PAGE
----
Paramedic Care: Principles Practice, Volume 4: Trauma Emergencies

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9780130216137: Paramedic Care: Principles Practice, Volume 4: Trauma Emergencies

paramedic Care: Principles & Practice is the first text program to take the student beyond the skills necessary to practice as a paramedic and into the underlying principles upon which those practices are based. Correlated to the U.S. Department of Transportation's 1998 National Standard Curriculum for EMT--Paramedic, this series of textbooks provides al the background content and skills coverage required for paramedic education. The series, comprised of five books, covers all eight modules of the new curriculum: Volume 1: Introduction to Advanced Prehospital Care (includes Airway Management) Volume 2: Patient Assessment Volume 3: Medical Emergencies Volume 4: Trauma Emergencies Volume 5: Special Considerations / Operations (includes Assessment-Based Management) Dr. Bryan E. Bledsoe, lead author of the classic pre-'98 curriculum text Paramedic Emergency Care, along with co-authors Robert Porter and Richard Cherry, has woven together contributions from field experts to provide detailed, yet student-friendly texts that will set the standard for paramedic education for years to come. In developing this series to meet the new curriculum, the goals were threefold: Comprehensive coverage. The program includes all material required for the new U.S. DOT curriculum and, where appropriate, expanded information. Accuracy. The material reflects the best and latest in scientific and medical practice, written and reviewed by experts. Appropriate level. Concepts and terminology are clearly explained. Beginning at the level of the new student and progressing through the development of new and advanced concepts, this series will provide the student with a broad background of knowledge and a firm grasp of how to apply it to paramedic emergency care.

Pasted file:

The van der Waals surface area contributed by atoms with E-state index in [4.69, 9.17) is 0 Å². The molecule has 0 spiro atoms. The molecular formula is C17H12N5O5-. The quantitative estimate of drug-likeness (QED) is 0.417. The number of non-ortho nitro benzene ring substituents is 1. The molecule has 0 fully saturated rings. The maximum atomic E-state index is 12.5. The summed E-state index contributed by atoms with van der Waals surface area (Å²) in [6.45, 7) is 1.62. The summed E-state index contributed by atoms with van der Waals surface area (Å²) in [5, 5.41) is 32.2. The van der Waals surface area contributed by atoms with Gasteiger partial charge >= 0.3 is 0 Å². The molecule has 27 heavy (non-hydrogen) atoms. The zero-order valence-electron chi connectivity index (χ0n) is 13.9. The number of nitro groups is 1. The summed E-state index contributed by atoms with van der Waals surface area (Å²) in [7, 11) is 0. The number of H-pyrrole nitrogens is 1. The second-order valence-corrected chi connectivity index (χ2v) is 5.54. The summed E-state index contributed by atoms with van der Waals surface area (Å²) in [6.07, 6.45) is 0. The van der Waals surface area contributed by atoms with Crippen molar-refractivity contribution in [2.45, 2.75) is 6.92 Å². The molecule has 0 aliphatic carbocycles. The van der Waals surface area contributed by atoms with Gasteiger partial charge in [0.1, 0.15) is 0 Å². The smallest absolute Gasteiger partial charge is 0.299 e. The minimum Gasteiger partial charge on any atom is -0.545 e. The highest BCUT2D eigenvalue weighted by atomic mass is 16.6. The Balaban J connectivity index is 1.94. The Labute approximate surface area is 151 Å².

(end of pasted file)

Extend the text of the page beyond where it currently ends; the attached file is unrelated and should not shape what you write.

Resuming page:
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From the Inside Flap:

Preface

Until the late 1960s, the highest level of medical care available outside of the hospital was Red Cross First Aid. In 1966, the National Academy of Sciences commissioned a research study to examine the inadequacies of emergency medical care in this country. The findings of this study were published in a document called Accidental Death and Disability: The Neglected Disease of Modern Society. This document, commonly referred to as "The White Paper," was the impetus for development of EMS and emergency medicine as we know it today.

The initial emphasis of prehospital training was trauma care. Prehospital personnel received considerable training in bandaging, splinting, and rescue techniques. In the 1980s, prehospital trauma care was again improved through the development of Basic Trauma Life Support (BTLS) and Prehospital Trauma Life Support (PHTLS) training. These courses provided EMTs and paramedics with the additional information needed to care adequately for the trauma patient in the field.

The publication of Paramedic Care: Principles and Practice Volume 4, Trauma Emergencies takes prehospital trauma care to the highest level yet. This volume details the anatomy, physiology, and pathophysiology of trauma. Although trauma is a surgical disease, and in many instances definitive care must be provided in the operating room, there is a significant amount of care that can be provided by prehospital personnel to help reduce both morbidity and mortality.